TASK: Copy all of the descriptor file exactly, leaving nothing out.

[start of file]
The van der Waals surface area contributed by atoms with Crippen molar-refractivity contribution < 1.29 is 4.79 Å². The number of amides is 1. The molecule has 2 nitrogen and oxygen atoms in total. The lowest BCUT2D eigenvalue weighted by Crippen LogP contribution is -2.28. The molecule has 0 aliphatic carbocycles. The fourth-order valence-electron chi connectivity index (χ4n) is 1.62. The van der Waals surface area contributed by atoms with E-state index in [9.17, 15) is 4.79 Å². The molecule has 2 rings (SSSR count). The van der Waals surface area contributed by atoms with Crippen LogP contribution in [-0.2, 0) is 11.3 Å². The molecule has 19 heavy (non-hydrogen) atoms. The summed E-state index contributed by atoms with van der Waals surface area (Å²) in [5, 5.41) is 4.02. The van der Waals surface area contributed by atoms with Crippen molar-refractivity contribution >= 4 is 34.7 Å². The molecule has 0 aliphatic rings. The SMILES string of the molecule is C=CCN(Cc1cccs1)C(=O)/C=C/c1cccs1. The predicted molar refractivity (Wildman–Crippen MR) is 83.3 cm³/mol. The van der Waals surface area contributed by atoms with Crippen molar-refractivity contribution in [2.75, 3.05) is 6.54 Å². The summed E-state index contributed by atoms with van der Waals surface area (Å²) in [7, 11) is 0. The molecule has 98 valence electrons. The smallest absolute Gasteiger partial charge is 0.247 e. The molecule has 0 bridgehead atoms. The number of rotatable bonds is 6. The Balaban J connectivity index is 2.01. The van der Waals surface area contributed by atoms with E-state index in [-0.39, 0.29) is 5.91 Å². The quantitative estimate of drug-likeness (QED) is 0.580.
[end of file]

The van der Waals surface area contributed by atoms with Crippen molar-refractivity contribution < 1.29 is 4.79 Å². The number of amides is 1. The molecule has 2 nitrogen and oxygen atoms in total. The lowest BCUT2D eigenvalue weighted by Crippen LogP contribution is -2.28. The molecule has 0 aliphatic carbocycles. The fourth-order valence-electron chi connectivity index (χ4n) is 1.62. The van der Waals surface area contributed by atoms with E-state index in [9.17, 15) is 4.79 Å². The molecule has 2 rings (SSSR count). The van der Waals surface area contributed by atoms with Crippen LogP contribution in [-0.2, 0) is 11.3 Å². The molecule has 19 heavy (non-hydrogen) atoms. The summed E-state index contributed by atoms with van der Waals surface area (Å²) in [5, 5.41) is 4.02. The van der Waals surface area contributed by atoms with Crippen molar-refractivity contribution >= 4 is 34.7 Å². The molecule has 0 aliphatic rings. The SMILES string of the molecule is C=CCN(Cc1cccs1)C(=O)/C=C/c1cccs1. The predicted molar refractivity (Wildman–Crippen MR) is 83.3 cm³/mol. The van der Waals surface area contributed by atoms with Crippen molar-refractivity contribution in [2.75, 3.05) is 6.54 Å². The summed E-state index contributed by atoms with van der Waals surface area (Å²) in [7, 11) is 0. The molecule has 98 valence electrons. The smallest absolute Gasteiger partial charge is 0.247 e. The molecule has 0 bridgehead atoms. The number of rotatable bonds is 6. The Balaban J connectivity index is 2.01. The van der Waals surface area contributed by atoms with E-state index in [-0.39, 0.29) is 5.91 Å². The quantitative estimate of drug-likeness (QED) is 0.580.